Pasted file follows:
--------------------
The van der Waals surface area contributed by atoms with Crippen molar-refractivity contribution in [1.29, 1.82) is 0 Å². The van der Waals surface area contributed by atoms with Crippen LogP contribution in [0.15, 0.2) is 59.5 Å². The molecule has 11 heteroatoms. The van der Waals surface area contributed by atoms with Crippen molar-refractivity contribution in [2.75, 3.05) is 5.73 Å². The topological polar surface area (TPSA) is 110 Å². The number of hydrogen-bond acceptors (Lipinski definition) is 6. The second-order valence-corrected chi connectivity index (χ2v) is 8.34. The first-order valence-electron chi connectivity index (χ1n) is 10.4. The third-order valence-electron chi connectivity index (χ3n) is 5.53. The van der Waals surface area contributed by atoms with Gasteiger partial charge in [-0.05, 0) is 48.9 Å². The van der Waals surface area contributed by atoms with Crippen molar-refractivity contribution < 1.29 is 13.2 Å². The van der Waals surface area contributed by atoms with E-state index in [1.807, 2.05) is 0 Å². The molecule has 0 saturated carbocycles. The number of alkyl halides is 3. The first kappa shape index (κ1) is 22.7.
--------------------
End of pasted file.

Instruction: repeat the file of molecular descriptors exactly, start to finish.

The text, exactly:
The van der Waals surface area contributed by atoms with Crippen molar-refractivity contribution in [1.29, 1.82) is 0 Å². The van der Waals surface area contributed by atoms with Crippen LogP contribution in [0.15, 0.2) is 59.5 Å². The molecule has 11 heteroatoms. The van der Waals surface area contributed by atoms with Crippen molar-refractivity contribution in [2.75, 3.05) is 5.73 Å². The topological polar surface area (TPSA) is 110 Å². The number of hydrogen-bond acceptors (Lipinski definition) is 6. The second-order valence-corrected chi connectivity index (χ2v) is 8.34. The first-order valence-electron chi connectivity index (χ1n) is 10.4. The third-order valence-electron chi connectivity index (χ3n) is 5.53. The van der Waals surface area contributed by atoms with Gasteiger partial charge in [-0.05, 0) is 48.9 Å². The van der Waals surface area contributed by atoms with Crippen molar-refractivity contribution < 1.29 is 13.2 Å². The van der Waals surface area contributed by atoms with E-state index in [1.807, 2.05) is 0 Å². The molecule has 0 saturated carbocycles. The number of alkyl halides is 3. The first kappa shape index (κ1) is 22.7.